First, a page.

Postpartum haemorrhage (PPH) is a significant cause of maternal deaths, accounting for around 25% of maternal deaths worldwide (1). A high percentage of the deaths from PPH occur in low- and middle-income countries, a clear demonstration of the unfortunate difference in healthcare infrastructure that we see in the world today. In this blog we discuss what PPH is, the current guidance for managing the condition and whether it could be time to re-evaluate this guidance.
What is PPH?
PPH is characterised by significant blood loss at childbirth and associated with serious maternal morbidities including multiorgan failure. It is defined as blood loss of more than 500 mL from the female genital tract after delivery of the foetus (or >1000 mL after a caesarean section) (1).
Why does PPH occur?
During childbirth, a woman’s womb muscles contract in order to limit the bleeding following detachment of the placenta. PPH occurs when these muscles do not contract strongly enough or if the placenta has been left in the womb, resulting in significant blood loss.
Managing PPH – is time to update the guidance?
Naturally healthcare professionals’ preference will be to try and prevent PPH from occurring. Identifying factors that may pre-dispose a woman to PPH, for example placenta praevia or uterine fibroids is key to ensuring that clinicians can plan ahead and make available the necessary resources (1).
When managing PPH, the World Health Organisation (WHO) recommend oxytocin as the first choice, first line treatment (2). However, there are several alternatives. Ergometrine, ergometrine/oxytocin combinations, misoprostol and the newer uterotonic drug carbetocin have all been shown to be efficacious in preventing cases of PPH (3).
With this wide choice of first line treatments available, new research has aimed to answer the question: Do the current recommendations need to be updated?
One recent randomised control trial suggests that a change in guidance could be required. The researchers ask whether in resource-poor countries, oxytocin is the best choice? After all, oxytocin requires special storage conditions to remain stable and effective. This cold chain storage required to transport and store oxytocin may not be available or reliable, causing an increased risk in emergency settings (4). With the majority of cases of PPH occurring in low- and middle-income countries, there may be an need to recommend alternative treatments in a first instance.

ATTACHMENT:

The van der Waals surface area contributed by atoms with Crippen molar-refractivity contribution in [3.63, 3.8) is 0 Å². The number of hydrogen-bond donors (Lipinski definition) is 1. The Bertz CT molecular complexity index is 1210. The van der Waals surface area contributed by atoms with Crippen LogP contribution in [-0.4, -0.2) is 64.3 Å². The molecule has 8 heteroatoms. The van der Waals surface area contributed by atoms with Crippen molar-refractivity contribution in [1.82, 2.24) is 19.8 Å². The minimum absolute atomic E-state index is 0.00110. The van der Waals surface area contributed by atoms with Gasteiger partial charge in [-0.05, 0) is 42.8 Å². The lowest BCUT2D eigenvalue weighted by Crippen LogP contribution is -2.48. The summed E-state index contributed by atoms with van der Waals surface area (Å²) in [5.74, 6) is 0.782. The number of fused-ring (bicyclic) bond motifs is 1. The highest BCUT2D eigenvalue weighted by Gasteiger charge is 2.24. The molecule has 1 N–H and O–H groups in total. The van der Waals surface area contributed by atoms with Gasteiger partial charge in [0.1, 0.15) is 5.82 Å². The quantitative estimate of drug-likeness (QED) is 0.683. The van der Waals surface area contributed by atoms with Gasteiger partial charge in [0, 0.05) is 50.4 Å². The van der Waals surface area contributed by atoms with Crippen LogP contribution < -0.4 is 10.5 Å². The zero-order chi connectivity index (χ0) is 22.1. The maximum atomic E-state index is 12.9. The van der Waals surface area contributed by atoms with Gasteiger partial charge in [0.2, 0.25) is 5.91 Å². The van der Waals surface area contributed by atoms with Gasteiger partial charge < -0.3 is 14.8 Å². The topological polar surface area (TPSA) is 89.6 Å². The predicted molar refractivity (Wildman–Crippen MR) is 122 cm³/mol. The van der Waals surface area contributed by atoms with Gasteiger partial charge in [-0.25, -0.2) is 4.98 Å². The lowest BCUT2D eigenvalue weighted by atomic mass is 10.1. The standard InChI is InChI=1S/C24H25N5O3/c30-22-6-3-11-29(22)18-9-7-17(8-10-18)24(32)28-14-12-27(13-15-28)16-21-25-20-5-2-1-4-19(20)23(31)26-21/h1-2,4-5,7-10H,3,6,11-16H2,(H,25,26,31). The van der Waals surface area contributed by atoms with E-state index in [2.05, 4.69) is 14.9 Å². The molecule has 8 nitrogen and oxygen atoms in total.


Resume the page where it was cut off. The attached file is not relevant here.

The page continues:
Of course, while storage and transportation of a drug is important, efficacy and safety must also be considered. This has been studied in a recent Cochrane review, which suggested that oxytocin in isolation may not be the optimal choice for preventing PPH when compared with alternative treatments (3).
However the debate is not over. At the COGI congress held in London on 23rd-25th November, a special workshop is being held on ‘the prevention and management of bleeding in pregnancy: all about PPH’. Here data from the recent CHAMPION and iMOX clinical trials will be discussed alongside data from the Cochrane review and expert opinions.
We will be there to share with you the very latest in this fascinating discussion, providing a roundup of the key data and conclusions. We hope you are as excited as we are!
Chandraharan Edwin, Krishna Archana. Diagnosis and management of postpartum haemorrhage. BMJ. 2017; 358:j3875
World Health Organisation. WHO Recommendations for the Prevention and Treatment of Postpartum Haemorrhage. World Health Organization. 2012.
Gallos ID, Williams HM, Price MJ, et al. Uterotonic agents for preventing postpartum haemorrhage: a network meta-analysis. Cochrane Database of Systematic Reviews. 2018; 25(4).
Widmer M, Piaggio G, Nguyen T, et al. Heat-Stable Carbetocin versus Oxytocin to Prevent Hemorrhage after Vaginal Birth. N Engl J Med. 2018; 379(8):743-752